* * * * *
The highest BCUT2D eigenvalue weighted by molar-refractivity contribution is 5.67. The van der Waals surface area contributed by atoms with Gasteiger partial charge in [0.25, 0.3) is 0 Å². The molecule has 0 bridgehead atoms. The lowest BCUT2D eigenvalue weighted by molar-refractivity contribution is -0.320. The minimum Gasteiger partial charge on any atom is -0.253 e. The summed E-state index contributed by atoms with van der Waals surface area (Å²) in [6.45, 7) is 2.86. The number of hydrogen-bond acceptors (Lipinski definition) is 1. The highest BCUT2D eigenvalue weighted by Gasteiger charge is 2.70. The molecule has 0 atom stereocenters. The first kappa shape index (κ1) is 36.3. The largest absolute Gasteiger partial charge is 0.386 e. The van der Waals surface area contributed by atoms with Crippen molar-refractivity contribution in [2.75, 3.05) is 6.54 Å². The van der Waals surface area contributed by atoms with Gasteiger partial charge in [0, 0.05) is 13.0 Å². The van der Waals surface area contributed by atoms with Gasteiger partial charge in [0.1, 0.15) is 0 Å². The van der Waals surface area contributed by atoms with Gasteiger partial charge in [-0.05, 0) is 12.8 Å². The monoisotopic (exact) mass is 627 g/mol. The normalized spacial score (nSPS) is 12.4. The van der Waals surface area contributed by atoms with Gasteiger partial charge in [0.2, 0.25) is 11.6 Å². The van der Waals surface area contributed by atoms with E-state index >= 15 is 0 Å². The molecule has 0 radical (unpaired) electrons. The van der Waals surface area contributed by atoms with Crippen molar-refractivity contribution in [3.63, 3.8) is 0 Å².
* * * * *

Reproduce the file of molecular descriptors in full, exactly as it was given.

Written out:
The highest BCUT2D eigenvalue weighted by molar-refractivity contribution is 5.67. The van der Waals surface area contributed by atoms with Gasteiger partial charge in [0.25, 0.3) is 0 Å². The molecule has 0 bridgehead atoms. The lowest BCUT2D eigenvalue weighted by molar-refractivity contribution is -0.320. The minimum Gasteiger partial charge on any atom is -0.253 e. The summed E-state index contributed by atoms with van der Waals surface area (Å²) in [6.45, 7) is 2.86. The number of hydrogen-bond acceptors (Lipinski definition) is 1. The highest BCUT2D eigenvalue weighted by Gasteiger charge is 2.70. The molecule has 0 atom stereocenters. The first kappa shape index (κ1) is 36.3. The largest absolute Gasteiger partial charge is 0.386 e. The van der Waals surface area contributed by atoms with Crippen molar-refractivity contribution in [2.75, 3.05) is 6.54 Å². The van der Waals surface area contributed by atoms with Gasteiger partial charge in [0, 0.05) is 13.0 Å². The van der Waals surface area contributed by atoms with Gasteiger partial charge in [0.1, 0.15) is 0 Å². The van der Waals surface area contributed by atoms with Gasteiger partial charge in [-0.05, 0) is 12.8 Å². The monoisotopic (exact) mass is 627 g/mol. The normalized spacial score (nSPS) is 12.4. The van der Waals surface area contributed by atoms with Gasteiger partial charge in [0.2, 0.25) is 11.6 Å². The van der Waals surface area contributed by atoms with E-state index >= 15 is 0 Å². The molecule has 0 radical (unpaired) electrons. The van der Waals surface area contributed by atoms with Crippen molar-refractivity contribution in [3.63, 3.8) is 0 Å².